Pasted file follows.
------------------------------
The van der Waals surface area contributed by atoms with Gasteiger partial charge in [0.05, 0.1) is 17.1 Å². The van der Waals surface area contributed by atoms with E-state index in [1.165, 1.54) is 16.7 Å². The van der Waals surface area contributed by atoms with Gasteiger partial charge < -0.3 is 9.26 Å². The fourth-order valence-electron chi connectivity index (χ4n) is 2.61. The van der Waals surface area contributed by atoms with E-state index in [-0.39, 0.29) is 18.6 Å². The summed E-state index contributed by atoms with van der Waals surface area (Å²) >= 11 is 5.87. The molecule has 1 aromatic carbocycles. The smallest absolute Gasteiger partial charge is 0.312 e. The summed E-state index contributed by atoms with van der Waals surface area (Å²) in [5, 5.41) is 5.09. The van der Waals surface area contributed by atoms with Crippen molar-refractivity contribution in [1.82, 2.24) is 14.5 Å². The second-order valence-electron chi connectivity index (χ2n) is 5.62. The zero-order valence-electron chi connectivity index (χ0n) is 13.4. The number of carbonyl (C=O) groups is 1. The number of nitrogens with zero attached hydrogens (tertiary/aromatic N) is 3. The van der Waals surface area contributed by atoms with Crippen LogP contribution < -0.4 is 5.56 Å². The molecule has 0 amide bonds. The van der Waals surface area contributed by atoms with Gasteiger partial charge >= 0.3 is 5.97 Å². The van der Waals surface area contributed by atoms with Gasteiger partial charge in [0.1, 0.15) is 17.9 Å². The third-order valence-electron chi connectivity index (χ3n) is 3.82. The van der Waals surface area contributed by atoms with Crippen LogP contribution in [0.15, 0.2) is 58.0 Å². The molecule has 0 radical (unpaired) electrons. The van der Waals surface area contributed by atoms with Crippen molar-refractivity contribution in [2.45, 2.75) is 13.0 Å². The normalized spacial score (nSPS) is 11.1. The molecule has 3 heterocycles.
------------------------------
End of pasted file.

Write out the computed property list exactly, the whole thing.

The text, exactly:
The van der Waals surface area contributed by atoms with Gasteiger partial charge in [0.05, 0.1) is 17.1 Å². The van der Waals surface area contributed by atoms with E-state index in [1.165, 1.54) is 16.7 Å². The van der Waals surface area contributed by atoms with Gasteiger partial charge < -0.3 is 9.26 Å². The fourth-order valence-electron chi connectivity index (χ4n) is 2.61. The van der Waals surface area contributed by atoms with E-state index in [-0.39, 0.29) is 18.6 Å². The summed E-state index contributed by atoms with van der Waals surface area (Å²) >= 11 is 5.87. The molecule has 1 aromatic carbocycles. The smallest absolute Gasteiger partial charge is 0.312 e. The summed E-state index contributed by atoms with van der Waals surface area (Å²) in [5, 5.41) is 5.09. The van der Waals surface area contributed by atoms with Crippen molar-refractivity contribution in [1.82, 2.24) is 14.5 Å². The second-order valence-electron chi connectivity index (χ2n) is 5.62. The zero-order valence-electron chi connectivity index (χ0n) is 13.4. The number of carbonyl (C=O) groups is 1. The number of nitrogens with zero attached hydrogens (tertiary/aromatic N) is 3. The van der Waals surface area contributed by atoms with Crippen LogP contribution < -0.4 is 5.56 Å². The molecule has 0 amide bonds. The van der Waals surface area contributed by atoms with Gasteiger partial charge >= 0.3 is 5.97 Å². The van der Waals surface area contributed by atoms with Gasteiger partial charge in [0.1, 0.15) is 17.9 Å². The third-order valence-electron chi connectivity index (χ3n) is 3.82. The van der Waals surface area contributed by atoms with Crippen LogP contribution in [0.15, 0.2) is 58.0 Å². The molecule has 0 radical (unpaired) electrons. The van der Waals surface area contributed by atoms with Crippen molar-refractivity contribution in [2.45, 2.75) is 13.0 Å². The normalized spacial score (nSPS) is 11.1. The molecule has 3 heterocycles.